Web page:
One of the things I wasn’t crazy about with the first book was a particular narrative device, and I was disappointed to see it continue in the second. It’s not a major part of the story, but it’s tiring and doesn’t add much to the book besides length*. And that’s not a good thing: the book felt bloated, and like it could easily have been trimmed by 50 or more pages. I don’t mind reading long books, but I want it all to feel like it should be there as it adds to the overall story, and this one didn’t.

I also found that the plotting was weaker. I had figured out the “who” before it was revealed, but some of the “why” I never fully followed, even after finishing the book. Did I miss it? Were there just some threads left dangling? Was the resolution simply poor?

Finally, the setting and time period didn’t seem as essential to the story as in the first book. I had to remind myself where this one took place in England, because other than “not London” it never seemed to matter. And while Rutledge is still clearly dealing with the aftereffects of WWI (point #1 above relates to this), it doesn’t seem like *everyone* else is in the same way that other books have depicted.

I’m still going to read the third in the series, because I liked the first one so much, and think there is still promise for future books featuring Rutledge. And maybe tempered expectations will help with the next book too. Also, I wonder if the first book had been polished and polished and polished some more before being accepted and published, and then book two didn’t receive the same amount of attention and fine-tuning. So it is a more experienced author (or authors in this case), but a sophomore slump does seem to be real. Here’s hoping book three bounces back!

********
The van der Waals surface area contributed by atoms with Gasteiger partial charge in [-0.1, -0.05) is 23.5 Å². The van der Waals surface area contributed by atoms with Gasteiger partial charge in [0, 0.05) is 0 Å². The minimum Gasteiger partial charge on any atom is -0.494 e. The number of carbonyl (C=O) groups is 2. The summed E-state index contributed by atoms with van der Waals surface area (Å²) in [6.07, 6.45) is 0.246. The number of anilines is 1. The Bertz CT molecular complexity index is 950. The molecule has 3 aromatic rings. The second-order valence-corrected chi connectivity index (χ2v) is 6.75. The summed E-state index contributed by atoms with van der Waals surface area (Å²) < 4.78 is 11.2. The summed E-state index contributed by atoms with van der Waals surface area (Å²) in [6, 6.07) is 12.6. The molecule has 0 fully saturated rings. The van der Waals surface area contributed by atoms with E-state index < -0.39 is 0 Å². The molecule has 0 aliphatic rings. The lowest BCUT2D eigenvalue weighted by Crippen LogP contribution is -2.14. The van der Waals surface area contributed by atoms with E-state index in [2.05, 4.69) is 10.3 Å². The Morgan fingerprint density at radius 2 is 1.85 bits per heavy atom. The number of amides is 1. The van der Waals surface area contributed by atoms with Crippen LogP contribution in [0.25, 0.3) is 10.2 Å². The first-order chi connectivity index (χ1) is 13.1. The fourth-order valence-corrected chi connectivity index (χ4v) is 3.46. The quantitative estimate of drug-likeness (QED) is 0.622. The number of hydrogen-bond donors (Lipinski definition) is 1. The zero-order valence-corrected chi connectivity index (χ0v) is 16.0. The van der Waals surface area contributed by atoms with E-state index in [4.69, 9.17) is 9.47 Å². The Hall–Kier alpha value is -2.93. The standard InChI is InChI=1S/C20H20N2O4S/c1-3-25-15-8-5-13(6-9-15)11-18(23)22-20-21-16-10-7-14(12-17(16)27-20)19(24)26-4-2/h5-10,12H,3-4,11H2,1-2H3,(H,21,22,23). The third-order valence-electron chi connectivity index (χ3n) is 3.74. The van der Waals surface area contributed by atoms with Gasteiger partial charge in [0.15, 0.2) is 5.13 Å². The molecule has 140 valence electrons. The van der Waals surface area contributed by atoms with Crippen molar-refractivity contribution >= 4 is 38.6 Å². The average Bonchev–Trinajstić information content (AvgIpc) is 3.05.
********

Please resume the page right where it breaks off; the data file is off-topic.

* I think I know why that device is used, as a way to show the lingering impact of the war on Rutledge, without just telling the reader about it. But I can’t help thinking there would have been another way to do so. It seems like it will get awfully tiring if it continues throughout the series, especially if Todd has to explain the why behind it every time. Guess I’ll see how they handle it later! [Read more...]

The Professor and the Madman

The Professor and the MadmanThe Professor and the Madman: A Tale of Murder, Insanity, and the Making of the Oxford English DictionaryThe Professor and the Madman: A Tale of Murder, Insanity, and the Making of the Oxford English Dictionary by Simon Winchester by Simon Winchester

I’ve had Winchester’s book on my “to read” list for at least a decade. No joke – I know it was there when I was in grad school, and it never made its way to the top for me to actually read it. Until now, finally, when it being a book club pick pushed me to actually get it read.